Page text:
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Is it possible to extend the type-hinting with another documentor tag in Netbeans?

I'm looking for a way to extend the type-hinting with a @scope tag that would allow for includeed files to gain access to an objects scope.

Example:

file: template.php
<?php /* @var $this MyObject */

This would only allow for type-hinting of public variables and methods. What I'm hoping to do is to extend type-hinting with the @scope tag allowing it to gain access to the MyObject scope:

file: template.php
<?php /* @scope MyObject */

Which would make the file content to act like it would be in the MyObject scope and $this would hint private methods.

Now, I have no experience in developing for the Netbeans platform but I have Java experience. If I wanted to accomplish this, where would I start?

Hopefully this is not too weak of a question.

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I am also looking for something almost similar, explained in following link. However I want it for php while the link only explains how to do it for java –  J. Rahmati Dec 21 '13 at 12:33
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2 Answers

I know we're not supposed to suggest any tools, but sometimes I can't resist the feeling that people are trying to solve problems with the wrong one. NetBeans in my opinion is slowly following the steps of Eclipse, which almost entirely abandoned support for PHP over time. There are however other IDE's strictly designed for PHP language, which solve some problems out of the box.

Personally I want a tool that gives me most functionality I need right from the start. I'm not interested in writing plugins, which take my time and may be deprecated over time. So I chose a commercial IDE, which gives me more then I need, and by the way - it perfectly adresses your needs included in the question. If your going to write PHP code then I strongly suggest you consider paying for a proffesional tool.

About the issue itself I'm just going to give an example link to a feature request, which shows how the problem in question was addresed: Allow protected member access on @var $this (i.e. in views). Also there are many more related features, that you might find interesting.

So to summarize my opinion is: if your going to tighten the screw then use a screwdriver, not a hammer.

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In the past (older versions of NetBeans) the type-hinting was showing all the methods from a class (of which object was in use), i.e. all public, protected, private and even static methods. Now, in new releases of NetBeans, this bug was fixed and when type-hinting on the object only the accessible methods/properties are type-hinted.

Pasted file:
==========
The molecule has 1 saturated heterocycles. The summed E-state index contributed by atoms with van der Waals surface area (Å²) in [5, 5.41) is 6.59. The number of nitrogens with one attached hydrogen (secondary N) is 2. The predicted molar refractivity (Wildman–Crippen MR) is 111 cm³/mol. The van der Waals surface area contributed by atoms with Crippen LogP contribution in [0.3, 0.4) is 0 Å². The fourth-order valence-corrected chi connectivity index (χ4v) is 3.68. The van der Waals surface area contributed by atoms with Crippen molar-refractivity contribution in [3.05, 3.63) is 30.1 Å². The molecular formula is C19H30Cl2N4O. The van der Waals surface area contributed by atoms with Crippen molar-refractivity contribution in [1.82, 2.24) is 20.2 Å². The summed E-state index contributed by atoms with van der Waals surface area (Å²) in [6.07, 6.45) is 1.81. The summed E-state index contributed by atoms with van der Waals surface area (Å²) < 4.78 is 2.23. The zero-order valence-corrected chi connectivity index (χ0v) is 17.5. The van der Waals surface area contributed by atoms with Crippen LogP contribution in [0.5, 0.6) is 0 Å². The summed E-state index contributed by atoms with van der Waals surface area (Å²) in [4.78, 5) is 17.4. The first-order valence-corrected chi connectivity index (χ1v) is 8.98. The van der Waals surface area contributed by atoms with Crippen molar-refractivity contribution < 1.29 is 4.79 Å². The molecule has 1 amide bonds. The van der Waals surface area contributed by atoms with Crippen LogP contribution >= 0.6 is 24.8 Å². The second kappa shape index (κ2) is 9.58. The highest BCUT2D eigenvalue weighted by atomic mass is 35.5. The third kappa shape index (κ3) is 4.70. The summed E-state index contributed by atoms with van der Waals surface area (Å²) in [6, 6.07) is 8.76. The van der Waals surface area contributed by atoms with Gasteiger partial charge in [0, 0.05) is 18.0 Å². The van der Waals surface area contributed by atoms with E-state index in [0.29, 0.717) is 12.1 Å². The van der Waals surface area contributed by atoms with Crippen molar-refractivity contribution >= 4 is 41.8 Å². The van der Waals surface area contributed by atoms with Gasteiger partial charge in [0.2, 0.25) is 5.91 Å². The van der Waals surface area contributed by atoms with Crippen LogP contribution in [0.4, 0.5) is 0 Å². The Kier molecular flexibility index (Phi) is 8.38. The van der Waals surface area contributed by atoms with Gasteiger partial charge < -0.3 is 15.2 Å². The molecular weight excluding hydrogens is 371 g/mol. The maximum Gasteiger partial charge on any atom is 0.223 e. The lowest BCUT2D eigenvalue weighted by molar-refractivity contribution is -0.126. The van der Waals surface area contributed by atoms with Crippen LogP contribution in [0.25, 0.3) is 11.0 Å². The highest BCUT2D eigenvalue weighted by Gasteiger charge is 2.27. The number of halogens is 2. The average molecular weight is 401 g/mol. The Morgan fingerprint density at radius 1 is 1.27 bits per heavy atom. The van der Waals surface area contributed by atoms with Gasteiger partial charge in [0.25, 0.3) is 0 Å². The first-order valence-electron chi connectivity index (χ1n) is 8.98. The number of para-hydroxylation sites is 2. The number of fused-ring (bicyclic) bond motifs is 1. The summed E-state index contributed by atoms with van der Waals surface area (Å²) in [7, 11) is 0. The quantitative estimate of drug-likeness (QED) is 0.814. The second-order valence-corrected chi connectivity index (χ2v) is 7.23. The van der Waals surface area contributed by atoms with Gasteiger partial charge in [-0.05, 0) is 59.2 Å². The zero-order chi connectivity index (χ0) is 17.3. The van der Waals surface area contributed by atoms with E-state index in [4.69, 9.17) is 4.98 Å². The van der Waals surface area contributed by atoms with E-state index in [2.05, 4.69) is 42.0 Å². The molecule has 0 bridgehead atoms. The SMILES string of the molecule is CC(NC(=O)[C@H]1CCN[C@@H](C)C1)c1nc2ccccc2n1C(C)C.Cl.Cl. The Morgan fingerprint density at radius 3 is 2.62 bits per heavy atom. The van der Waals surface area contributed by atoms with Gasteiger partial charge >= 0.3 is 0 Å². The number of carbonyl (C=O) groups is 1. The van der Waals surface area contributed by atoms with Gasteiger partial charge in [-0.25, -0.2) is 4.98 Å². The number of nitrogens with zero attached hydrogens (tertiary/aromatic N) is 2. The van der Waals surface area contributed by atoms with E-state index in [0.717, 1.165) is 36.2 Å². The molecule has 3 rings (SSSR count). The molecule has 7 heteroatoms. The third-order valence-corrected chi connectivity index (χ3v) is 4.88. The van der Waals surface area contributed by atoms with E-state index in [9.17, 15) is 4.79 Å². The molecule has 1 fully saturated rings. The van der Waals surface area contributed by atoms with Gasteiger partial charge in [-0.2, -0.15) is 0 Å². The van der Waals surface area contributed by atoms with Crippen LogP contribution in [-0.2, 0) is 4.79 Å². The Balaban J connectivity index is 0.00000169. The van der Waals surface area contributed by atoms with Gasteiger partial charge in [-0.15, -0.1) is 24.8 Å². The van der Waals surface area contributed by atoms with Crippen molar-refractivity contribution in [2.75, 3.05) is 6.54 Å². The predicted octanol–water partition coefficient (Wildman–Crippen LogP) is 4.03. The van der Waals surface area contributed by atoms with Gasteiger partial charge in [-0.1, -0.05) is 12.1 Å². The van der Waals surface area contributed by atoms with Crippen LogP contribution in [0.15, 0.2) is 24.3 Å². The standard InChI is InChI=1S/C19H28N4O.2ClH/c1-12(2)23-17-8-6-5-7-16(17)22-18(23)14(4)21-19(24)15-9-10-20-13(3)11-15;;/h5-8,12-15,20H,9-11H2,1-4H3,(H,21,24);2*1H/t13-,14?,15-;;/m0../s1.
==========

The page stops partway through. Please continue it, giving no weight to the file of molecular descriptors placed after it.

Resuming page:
This is simply just because Your template cannot access/call private property/method of a class as well as if You have an object (instance of a class) You shouldn't be able to access/call it's class's static properties/methods.

The same applies if You are willing to type-hint inside of the class - now the type-hinting lists all the public, protected and private methods for $this->| (| is the cursor) while the static properties and methods are still not listed. On the other side, if You are type-hint on MyClass::| now only the static properties/methods are listed and again, when inside the MyClass class all the public, protected and public ones are listed while when accessing from outside the private ones are (very correctly) missing in the list.

So the functionality You are requesting is wrong and denies the correct principles of encapsulation.

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That may be true for Java or other languages, but PHP allows the scope of a class to be extended to another file. Such behaviour is achieved simply by include another file inside a method of a class. In that case the file has access to all methods and properties of enclosing class (even private). The mechanism is very similar to partial classes in other languages, except it has no formal syntax in PHP and one has to use type hints. This mechanism is very commonly used by view templates of many PHP frameworks. Whether it is a good practice or not is another matter. –  Maciej Sz Dec 28 '13 at 11:12
    
I'd say its a pretty good practice since you entirely separate markup from code. I.e, I create the view CreateUserView -> CreateUserView.php and along with that file I also create the template as CreateUserView.tpl.php which my extended View CreateUserView automatically loads, and the template is part of the class with the same scope. –  Daniel Jan 2 at 9:05
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